Prebiotics and Probiotics

As we described in an earlier blog “Probiotics – what’s best for IBS?“,  PRObiotics are microscopically tiny bacteria (or yeasts or other helpful critters) that have been scientifically proven to benefit your health. They can be similar to the “good” bacteria already in your body, particularly those in your gut. So remember PRO = good OR promoting, and BIOTIC = life of bacteria.

From a dietary view, PREbiotics are the part of a food that gets “fermented” (broken down) to increase or change helpful gut bacteria. So the PREbiotics feed the PRObiotics. Does that make sense?

Dietary prebiotics are typically fibres that pass through the stomach and small intestine and feed the helpful bacteria that live in the large intestine. An unintended and potentially negative consequence of a low FODMAP diet is reduction in the “food” for healthy gut bacteria.  FODMAP prebiotics promote growth of ‘good’ bacteria that are associated with health benefits, e.g Bifidobacteria and butyrate-producing bacteria (F. prausnitzii, C. coccoides).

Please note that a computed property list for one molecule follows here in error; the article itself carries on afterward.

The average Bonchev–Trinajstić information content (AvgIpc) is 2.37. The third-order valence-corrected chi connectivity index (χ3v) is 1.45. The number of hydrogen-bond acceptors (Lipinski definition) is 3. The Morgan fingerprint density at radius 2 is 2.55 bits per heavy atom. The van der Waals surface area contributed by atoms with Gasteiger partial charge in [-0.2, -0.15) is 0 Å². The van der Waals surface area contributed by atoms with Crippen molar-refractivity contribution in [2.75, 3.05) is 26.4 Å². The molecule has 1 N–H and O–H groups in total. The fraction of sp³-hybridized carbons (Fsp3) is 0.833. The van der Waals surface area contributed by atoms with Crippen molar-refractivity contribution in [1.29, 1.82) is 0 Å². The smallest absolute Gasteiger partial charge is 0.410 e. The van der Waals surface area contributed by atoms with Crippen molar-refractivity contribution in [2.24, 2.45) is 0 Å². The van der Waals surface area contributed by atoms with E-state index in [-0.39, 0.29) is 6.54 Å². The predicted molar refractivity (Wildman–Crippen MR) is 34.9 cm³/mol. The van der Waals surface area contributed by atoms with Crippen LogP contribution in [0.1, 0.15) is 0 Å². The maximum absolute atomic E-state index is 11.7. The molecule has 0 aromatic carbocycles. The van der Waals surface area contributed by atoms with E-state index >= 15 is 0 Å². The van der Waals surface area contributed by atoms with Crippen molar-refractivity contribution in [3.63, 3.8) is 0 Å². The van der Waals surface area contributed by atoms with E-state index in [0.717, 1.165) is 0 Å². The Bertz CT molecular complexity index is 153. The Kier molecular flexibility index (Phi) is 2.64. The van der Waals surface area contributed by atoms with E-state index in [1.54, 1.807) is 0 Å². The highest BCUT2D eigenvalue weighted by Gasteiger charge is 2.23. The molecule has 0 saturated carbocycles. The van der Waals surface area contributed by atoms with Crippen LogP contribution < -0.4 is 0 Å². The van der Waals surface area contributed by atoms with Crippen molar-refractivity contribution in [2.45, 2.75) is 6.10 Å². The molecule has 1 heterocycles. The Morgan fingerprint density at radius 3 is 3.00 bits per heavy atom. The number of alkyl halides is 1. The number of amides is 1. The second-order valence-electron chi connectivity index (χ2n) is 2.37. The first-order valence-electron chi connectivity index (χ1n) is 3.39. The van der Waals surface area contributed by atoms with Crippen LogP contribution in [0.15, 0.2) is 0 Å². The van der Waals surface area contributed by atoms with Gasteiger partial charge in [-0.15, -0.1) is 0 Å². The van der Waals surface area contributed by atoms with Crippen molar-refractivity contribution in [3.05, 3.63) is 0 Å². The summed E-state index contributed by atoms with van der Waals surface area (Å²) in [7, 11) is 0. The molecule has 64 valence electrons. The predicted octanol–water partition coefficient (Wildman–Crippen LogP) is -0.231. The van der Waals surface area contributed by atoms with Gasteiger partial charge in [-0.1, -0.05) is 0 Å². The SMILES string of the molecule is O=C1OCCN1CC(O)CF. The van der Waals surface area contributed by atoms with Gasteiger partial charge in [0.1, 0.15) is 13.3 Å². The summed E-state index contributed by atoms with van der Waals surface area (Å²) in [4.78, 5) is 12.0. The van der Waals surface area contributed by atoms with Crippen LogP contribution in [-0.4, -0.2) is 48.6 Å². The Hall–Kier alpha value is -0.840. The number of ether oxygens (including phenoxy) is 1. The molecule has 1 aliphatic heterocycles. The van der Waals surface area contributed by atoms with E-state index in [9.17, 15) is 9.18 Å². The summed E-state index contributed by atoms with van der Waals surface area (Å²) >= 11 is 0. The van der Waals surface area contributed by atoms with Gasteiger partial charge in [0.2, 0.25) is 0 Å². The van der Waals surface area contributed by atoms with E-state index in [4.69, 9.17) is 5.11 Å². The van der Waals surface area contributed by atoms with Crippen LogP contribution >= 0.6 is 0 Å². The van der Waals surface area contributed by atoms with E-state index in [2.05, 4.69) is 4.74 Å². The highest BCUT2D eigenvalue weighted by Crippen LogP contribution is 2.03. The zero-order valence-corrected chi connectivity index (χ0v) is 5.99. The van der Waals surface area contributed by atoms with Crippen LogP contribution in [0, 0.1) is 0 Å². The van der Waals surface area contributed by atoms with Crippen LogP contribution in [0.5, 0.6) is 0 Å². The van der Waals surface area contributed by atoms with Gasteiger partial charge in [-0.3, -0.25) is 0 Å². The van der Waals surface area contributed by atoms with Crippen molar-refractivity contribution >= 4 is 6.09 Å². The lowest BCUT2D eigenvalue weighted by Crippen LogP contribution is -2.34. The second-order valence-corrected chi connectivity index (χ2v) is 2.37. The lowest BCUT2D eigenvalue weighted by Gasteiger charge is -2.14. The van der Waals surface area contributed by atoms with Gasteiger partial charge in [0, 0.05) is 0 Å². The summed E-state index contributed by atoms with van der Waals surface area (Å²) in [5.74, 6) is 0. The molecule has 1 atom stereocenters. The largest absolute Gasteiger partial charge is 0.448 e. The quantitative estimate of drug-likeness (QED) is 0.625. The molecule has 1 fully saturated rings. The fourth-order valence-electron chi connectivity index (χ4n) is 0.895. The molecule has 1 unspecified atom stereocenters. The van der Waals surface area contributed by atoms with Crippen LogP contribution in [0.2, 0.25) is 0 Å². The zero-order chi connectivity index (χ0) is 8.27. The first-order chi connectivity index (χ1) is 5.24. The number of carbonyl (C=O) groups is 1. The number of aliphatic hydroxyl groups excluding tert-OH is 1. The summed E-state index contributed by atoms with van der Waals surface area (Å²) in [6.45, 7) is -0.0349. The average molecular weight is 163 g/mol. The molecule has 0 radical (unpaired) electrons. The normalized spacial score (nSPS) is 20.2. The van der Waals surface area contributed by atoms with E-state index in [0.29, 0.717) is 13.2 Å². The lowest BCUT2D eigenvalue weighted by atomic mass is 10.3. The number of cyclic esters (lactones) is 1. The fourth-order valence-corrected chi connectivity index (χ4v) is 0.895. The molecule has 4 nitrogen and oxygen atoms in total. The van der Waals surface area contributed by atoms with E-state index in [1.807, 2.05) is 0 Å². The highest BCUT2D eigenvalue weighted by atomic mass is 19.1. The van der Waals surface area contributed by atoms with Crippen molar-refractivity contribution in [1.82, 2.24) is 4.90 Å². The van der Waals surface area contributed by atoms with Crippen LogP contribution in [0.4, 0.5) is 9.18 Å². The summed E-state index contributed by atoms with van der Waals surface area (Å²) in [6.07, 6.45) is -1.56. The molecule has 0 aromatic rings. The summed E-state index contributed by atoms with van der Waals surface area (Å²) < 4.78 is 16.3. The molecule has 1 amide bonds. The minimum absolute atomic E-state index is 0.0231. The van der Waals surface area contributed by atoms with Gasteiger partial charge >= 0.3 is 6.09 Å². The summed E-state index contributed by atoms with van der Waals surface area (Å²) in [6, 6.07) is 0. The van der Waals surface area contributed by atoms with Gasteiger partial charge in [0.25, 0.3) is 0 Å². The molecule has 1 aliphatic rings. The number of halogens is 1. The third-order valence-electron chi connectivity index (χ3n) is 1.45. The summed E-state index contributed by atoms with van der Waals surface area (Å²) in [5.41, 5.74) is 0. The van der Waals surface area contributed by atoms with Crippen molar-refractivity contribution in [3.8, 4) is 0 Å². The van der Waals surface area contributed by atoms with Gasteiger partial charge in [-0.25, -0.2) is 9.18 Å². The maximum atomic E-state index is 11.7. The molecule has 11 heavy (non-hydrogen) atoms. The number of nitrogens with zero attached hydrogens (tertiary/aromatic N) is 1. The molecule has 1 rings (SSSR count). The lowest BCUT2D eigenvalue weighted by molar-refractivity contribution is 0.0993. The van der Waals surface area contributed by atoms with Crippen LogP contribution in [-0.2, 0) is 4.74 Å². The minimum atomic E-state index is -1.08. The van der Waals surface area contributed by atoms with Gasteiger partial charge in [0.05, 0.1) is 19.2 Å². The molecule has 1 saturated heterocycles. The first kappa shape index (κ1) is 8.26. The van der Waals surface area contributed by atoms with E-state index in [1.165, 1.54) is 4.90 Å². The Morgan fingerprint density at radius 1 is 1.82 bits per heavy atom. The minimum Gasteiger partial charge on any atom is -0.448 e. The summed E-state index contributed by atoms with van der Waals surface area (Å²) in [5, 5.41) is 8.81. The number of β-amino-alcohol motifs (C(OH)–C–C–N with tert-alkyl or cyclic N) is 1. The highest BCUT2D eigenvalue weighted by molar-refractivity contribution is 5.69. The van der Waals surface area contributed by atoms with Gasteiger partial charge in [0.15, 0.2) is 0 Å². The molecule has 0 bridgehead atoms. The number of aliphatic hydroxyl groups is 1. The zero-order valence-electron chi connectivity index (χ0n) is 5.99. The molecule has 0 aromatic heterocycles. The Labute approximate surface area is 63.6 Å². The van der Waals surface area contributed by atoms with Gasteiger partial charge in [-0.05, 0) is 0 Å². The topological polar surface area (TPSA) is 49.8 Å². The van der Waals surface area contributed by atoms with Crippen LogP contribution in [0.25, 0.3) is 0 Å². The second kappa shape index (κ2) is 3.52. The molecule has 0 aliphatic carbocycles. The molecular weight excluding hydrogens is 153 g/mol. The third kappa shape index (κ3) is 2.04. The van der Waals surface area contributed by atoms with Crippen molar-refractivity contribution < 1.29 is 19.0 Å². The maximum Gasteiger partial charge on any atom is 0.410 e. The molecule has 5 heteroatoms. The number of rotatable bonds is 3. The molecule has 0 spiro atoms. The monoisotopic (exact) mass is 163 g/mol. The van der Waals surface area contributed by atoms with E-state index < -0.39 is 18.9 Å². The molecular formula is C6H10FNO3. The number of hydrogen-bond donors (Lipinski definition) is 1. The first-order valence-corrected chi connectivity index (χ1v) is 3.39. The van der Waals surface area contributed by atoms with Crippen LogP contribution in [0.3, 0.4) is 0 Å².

BUT, owing to the very nature of prebiotic FODMAPs, they can cause IBS symptoms. So, what can you do to “have the best of both?”

* Include adequate fibre from low FODMAP fruits, vegetables and grains. Fibres feed some gut bacteria.

* Re-introduce FODMAP containing foods to your “threshold” as soon as possible (see Stage 2 of Gut Feelings).

* Avoid food products that use inulin or FOS to supplement “fibre”.

* Ensure that you consume food-containing and supplementary probiotics while on a low FODMAP diet.

* Avoid overuse of antibiotics. For example, minimise risk factors for urinary tract infections or diverticulitis.

* Include resistant starches (RS) that have low impact on IBS symptoms (made up of glucose instead of fructose, so more easily broken down in large intestine). If you take prescription medications, check with your doctor before using psyllium or other fibre supplements, in case the fibres reduce the effect of the medication.

* Include some pectin (apple cider vinegar) and soluble fibre (psyllium) to bind unhelpful “waste” products.

Stage 3 of the Gut Feelings program guides you to optimise PREbiotics and PRObiotics in your diet and gut.

Blogged by Kerith Duncanson – May 2015


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